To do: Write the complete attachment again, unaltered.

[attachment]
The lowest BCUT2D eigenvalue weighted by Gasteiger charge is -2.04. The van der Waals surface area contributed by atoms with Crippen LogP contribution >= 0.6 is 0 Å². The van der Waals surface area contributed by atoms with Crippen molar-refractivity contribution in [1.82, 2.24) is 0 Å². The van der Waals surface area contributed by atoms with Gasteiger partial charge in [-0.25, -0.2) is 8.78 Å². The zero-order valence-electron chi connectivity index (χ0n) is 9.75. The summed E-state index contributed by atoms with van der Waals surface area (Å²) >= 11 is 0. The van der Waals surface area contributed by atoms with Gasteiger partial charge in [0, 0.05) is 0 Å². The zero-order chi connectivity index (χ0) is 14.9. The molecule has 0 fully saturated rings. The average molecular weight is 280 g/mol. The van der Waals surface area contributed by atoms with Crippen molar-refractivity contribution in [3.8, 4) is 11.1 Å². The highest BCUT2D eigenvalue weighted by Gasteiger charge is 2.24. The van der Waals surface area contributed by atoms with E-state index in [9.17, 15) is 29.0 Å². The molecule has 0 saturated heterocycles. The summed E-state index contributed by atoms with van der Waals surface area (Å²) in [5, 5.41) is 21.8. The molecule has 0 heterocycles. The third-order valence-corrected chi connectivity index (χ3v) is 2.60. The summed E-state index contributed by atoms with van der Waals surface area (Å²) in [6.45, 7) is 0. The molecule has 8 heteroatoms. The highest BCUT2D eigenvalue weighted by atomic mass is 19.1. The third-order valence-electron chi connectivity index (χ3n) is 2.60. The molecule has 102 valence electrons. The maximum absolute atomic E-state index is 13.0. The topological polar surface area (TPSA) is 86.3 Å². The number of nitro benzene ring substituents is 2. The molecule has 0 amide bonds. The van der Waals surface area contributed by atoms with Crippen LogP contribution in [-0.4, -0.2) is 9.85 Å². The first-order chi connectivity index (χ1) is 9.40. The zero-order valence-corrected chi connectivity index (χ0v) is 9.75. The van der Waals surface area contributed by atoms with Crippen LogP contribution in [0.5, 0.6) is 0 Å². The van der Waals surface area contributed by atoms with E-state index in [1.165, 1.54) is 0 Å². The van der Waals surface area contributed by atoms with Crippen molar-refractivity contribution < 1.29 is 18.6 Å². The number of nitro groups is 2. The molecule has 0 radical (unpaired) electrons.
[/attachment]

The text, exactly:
The lowest BCUT2D eigenvalue weighted by Gasteiger charge is -2.04. The van der Waals surface area contributed by atoms with Crippen LogP contribution >= 0.6 is 0 Å². The van der Waals surface area contributed by atoms with Crippen molar-refractivity contribution in [1.82, 2.24) is 0 Å². The van der Waals surface area contributed by atoms with Gasteiger partial charge in [-0.25, -0.2) is 8.78 Å². The zero-order valence-electron chi connectivity index (χ0n) is 9.75. The summed E-state index contributed by atoms with van der Waals surface area (Å²) >= 11 is 0. The van der Waals surface area contributed by atoms with Gasteiger partial charge in [0, 0.05) is 0 Å². The zero-order chi connectivity index (χ0) is 14.9. The molecule has 0 fully saturated rings. The average molecular weight is 280 g/mol. The van der Waals surface area contributed by atoms with Crippen molar-refractivity contribution in [3.8, 4) is 11.1 Å². The highest BCUT2D eigenvalue weighted by Gasteiger charge is 2.24. The van der Waals surface area contributed by atoms with E-state index in [9.17, 15) is 29.0 Å². The molecule has 0 saturated heterocycles. The summed E-state index contributed by atoms with van der Waals surface area (Å²) in [5, 5.41) is 21.8. The molecule has 0 heterocycles. The third-order valence-corrected chi connectivity index (χ3v) is 2.60. The summed E-state index contributed by atoms with van der Waals surface area (Å²) in [6.45, 7) is 0. The molecule has 8 heteroatoms. The highest BCUT2D eigenvalue weighted by atomic mass is 19.1. The third-order valence-electron chi connectivity index (χ3n) is 2.60. The molecule has 102 valence electrons. The maximum absolute atomic E-state index is 13.0. The topological polar surface area (TPSA) is 86.3 Å². The number of nitro benzene ring substituents is 2. The molecule has 0 amide bonds. The van der Waals surface area contributed by atoms with Crippen LogP contribution in [-0.4, -0.2) is 9.85 Å². The first-order chi connectivity index (χ1) is 9.40. The zero-order valence-corrected chi connectivity index (χ0v) is 9.75. The van der Waals surface area contributed by atoms with Crippen LogP contribution in [0.5, 0.6) is 0 Å². The van der Waals surface area contributed by atoms with E-state index in [1.165, 1.54) is 0 Å². The van der Waals surface area contributed by atoms with Crippen molar-refractivity contribution < 1.29 is 18.6 Å². The number of nitro groups is 2. The molecule has 0 radical (unpaired) electrons.